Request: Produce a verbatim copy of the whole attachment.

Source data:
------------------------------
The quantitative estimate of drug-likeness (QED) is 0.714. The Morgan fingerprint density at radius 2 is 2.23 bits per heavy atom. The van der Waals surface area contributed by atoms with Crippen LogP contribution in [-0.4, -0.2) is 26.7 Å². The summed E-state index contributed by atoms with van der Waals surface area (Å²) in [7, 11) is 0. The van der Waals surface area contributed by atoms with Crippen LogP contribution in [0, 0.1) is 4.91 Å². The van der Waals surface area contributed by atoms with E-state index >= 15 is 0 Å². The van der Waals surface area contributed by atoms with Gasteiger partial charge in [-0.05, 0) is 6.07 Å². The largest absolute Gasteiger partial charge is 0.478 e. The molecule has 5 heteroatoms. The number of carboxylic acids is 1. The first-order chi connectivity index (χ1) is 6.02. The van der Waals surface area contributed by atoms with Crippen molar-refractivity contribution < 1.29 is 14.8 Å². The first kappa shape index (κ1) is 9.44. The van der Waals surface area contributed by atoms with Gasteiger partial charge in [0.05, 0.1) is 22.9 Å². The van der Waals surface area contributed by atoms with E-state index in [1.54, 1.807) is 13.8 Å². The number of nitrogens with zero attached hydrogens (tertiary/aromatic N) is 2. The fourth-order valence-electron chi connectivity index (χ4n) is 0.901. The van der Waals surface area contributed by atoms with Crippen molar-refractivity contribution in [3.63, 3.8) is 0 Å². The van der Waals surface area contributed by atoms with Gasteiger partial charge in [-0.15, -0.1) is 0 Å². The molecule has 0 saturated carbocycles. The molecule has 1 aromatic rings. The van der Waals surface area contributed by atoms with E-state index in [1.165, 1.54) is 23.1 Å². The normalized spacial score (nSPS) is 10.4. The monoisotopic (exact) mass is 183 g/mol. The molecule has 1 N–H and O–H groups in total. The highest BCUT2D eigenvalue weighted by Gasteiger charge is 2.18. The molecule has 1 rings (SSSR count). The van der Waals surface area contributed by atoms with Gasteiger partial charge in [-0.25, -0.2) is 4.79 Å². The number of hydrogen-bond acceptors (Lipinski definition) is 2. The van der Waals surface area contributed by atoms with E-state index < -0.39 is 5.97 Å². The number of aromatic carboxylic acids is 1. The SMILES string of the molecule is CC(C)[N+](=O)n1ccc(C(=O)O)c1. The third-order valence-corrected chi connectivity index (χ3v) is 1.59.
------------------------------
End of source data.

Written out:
The quantitative estimate of drug-likeness (QED) is 0.714. The Morgan fingerprint density at radius 2 is 2.23 bits per heavy atom. The van der Waals surface area contributed by atoms with Crippen LogP contribution in [-0.4, -0.2) is 26.7 Å². The summed E-state index contributed by atoms with van der Waals surface area (Å²) in [7, 11) is 0. The van der Waals surface area contributed by atoms with Crippen LogP contribution in [0, 0.1) is 4.91 Å². The van der Waals surface area contributed by atoms with E-state index >= 15 is 0 Å². The van der Waals surface area contributed by atoms with Gasteiger partial charge in [-0.05, 0) is 6.07 Å². The largest absolute Gasteiger partial charge is 0.478 e. The molecule has 5 heteroatoms. The number of carboxylic acids is 1. The first-order chi connectivity index (χ1) is 6.02. The van der Waals surface area contributed by atoms with Crippen molar-refractivity contribution < 1.29 is 14.8 Å². The first kappa shape index (κ1) is 9.44. The van der Waals surface area contributed by atoms with Gasteiger partial charge in [0.05, 0.1) is 22.9 Å². The van der Waals surface area contributed by atoms with E-state index in [1.54, 1.807) is 13.8 Å². The number of nitrogens with zero attached hydrogens (tertiary/aromatic N) is 2. The fourth-order valence-electron chi connectivity index (χ4n) is 0.901. The van der Waals surface area contributed by atoms with Crippen molar-refractivity contribution in [3.63, 3.8) is 0 Å². The van der Waals surface area contributed by atoms with Gasteiger partial charge in [-0.15, -0.1) is 0 Å². The molecule has 0 saturated carbocycles. The molecule has 1 aromatic rings. The van der Waals surface area contributed by atoms with E-state index in [1.165, 1.54) is 23.1 Å². The normalized spacial score (nSPS) is 10.4. The monoisotopic (exact) mass is 183 g/mol. The molecule has 1 N–H and O–H groups in total. The highest BCUT2D eigenvalue weighted by Gasteiger charge is 2.18. The molecule has 1 rings (SSSR count). The van der Waals surface area contributed by atoms with Gasteiger partial charge in [-0.25, -0.2) is 4.79 Å². The number of hydrogen-bond acceptors (Lipinski definition) is 2. The van der Waals surface area contributed by atoms with E-state index < -0.39 is 5.97 Å². The number of aromatic carboxylic acids is 1. The SMILES string of the molecule is CC(C)[N+](=O)n1ccc(C(=O)O)c1. The third-order valence-corrected chi connectivity index (χ3v) is 1.59.